During the first few years of abstinence, I pictured sugar foods with a skull & crossbones on them — for me. They were not an option if I was to have a full life and clear thinking. The urges and cravings subsided over time and for many years they have been a non-issue… those types of food are not an option — for me. Living by that belief has been a key component for my health and productivity.

    Well wishes to all.

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  9. I’m pretty sure I have this gene. With the help of your Weight Wise Clinic, Dr. Sharma, I have, as of this morning, lost 110 lbs. and counting. I still have a long way to go, but I am headed in the right direction. In addition to being obese, I am also a Type 2 diabetic, so for a number of years now I have gone “sugar-free.”

    The best strategy I have for avoiding sweets is to not even keep them in the house. My house is a “sweets-free” zone. We have been so conditioned in our society to reward ourselves for many of our accomplishments with food, that I specifically look for “non-food” rewards when I have reached a goal or achieved a significant milestone. Things I do for my self include getting a massage, attending an NHL hockey game and other “non-food” related rewards that I also enjoy and that give me pleasure.

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  10. The question this raises in my mind is what role does this genetic variant play in obesity when it occurs in someone who also has ADHD?

    My ADHD was not diagnosed until age 52. It was diagnosed as a direct result of my psychological screening for gastric bypass surgery. Being of the “Predominantly Inattentive” type, no one had ever suggested this possibility to me before. Even once the possibility was suggest after my screening, I dismissed the possibility out of hand.

    Turns out, I had a LOT of misconceptions about ADHD. But the more I learned and the more I separated the science from the hysteria, the more the coincidences across my entire life began piling up. I eventually returned for a more complete evaluation and began treatment.

    I’m now at a normal BMI for the first time in my life – I’ve had a normal A1c for over a year now (5.5 as of 3eeks ago). I am off insulin and all oral diabetic meds. I attribute my sucess to a combination of the surgery and the treatment for ADHD. I think either one in isolation would not have been nearly as effective.

    For so many years, I bought into the whole ELMM approach you have discussed previously. And try as I might, I could not understand why this approach always ended in failure for me. Now, I am beginning to understand why “just try harder” was hurting me far more than it was helping me.

    I was surprised to discover the very high incidence of ADHD in people with obesity – and while those numbers range broadly (somewhere between 23%-46% depending upon the study and BMI of the individual), it is absolutely clear that ADHD occurs much more frequently in people who are obese than in the general population.

    So, does this gene variation play role along with ADHD and obesity?. If you could locate 5,000 indivuals with both this genetic variation and ADHD, what would their average BMI be?

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  11. I agree with everyone. I basically have to almost eliminate sweets entirely from my diet. My home is also a “sweet-free” zone. I find when Christmas comes along and I eat more sweets I crave them strongly for weeks afterward. However, my cravings are finally manageable again when they are eliminated. Sugar affects my mood dramatically. I also have begun to eat a lot more organic foods and try to be gluten free. What helps the most though, is that I drink protein shakes with approx. 30g of protein every morning for breakfast. I find this helps me to reach my daily protein limit and keeps me satiated for the rest of the day. I am not constantly looking for food. As of this morning, down 41.5 lbs.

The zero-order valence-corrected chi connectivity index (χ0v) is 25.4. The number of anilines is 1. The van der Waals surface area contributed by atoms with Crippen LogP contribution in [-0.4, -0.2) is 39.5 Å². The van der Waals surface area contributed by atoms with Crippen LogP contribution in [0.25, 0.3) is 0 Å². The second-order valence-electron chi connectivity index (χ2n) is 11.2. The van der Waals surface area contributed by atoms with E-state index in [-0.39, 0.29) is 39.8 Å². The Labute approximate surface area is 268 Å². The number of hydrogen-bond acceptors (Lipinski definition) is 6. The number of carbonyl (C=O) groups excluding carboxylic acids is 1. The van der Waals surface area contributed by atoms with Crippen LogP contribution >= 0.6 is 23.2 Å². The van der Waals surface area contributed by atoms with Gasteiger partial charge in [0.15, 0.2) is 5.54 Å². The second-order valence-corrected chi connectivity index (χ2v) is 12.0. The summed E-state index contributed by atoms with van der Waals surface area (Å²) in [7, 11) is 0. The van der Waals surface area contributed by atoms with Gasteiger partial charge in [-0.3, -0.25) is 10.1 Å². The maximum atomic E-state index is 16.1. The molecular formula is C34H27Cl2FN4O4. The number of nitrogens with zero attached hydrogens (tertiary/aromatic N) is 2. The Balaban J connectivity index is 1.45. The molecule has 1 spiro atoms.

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  12. I think I definitely must be a carrier of the variant, mostly because when I need the sugar, I really need the sugar.
    To begin with, I always have a post-dinner craving for dessert, although I don’t really know how that pattern came to be. Dessert was never a given after dinner when I was young.
    And apart from that, I’ve only just realized that I run to the sweeties when I’m trying to multitask and am exhausted from the effort. Working in an area that demands a high output, chocolate bars seem to be the best bet when I’m flagging and unable to concentrate. Its a shame really that I don’t want to eat something more ‘sensible’ in those situations. Would sure help with the guilt trips later.
    My bmi is, and has been normal for all my life though, and I try to exercise and maintain my weight so I guess not all is lost. Need to watch out as I grow older though. Not sure how wise it is to subject the old gears to bad habits.

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  13. I believe I have a variant of this feature. I cope with it by eating sweets and fats mindfully and avoiding those that are “layered” on a regular basis but I allow them anytime I “really” want them- just make sure to eat them mindfully- sometimes I have to eat them “super-mindfully” if I feel that I’m not going to be able to stop.

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  1. ResearchBlogging.org News » Blog Archive » Editor’s Selections: Sweet Tooth, Typing vs. Writing, Strangers, Getting Home, and Neuro-nonsense - [...] start us out, Dr. Sharma of his eponymous blog discusses a new finding in neuroscience: is there a gene…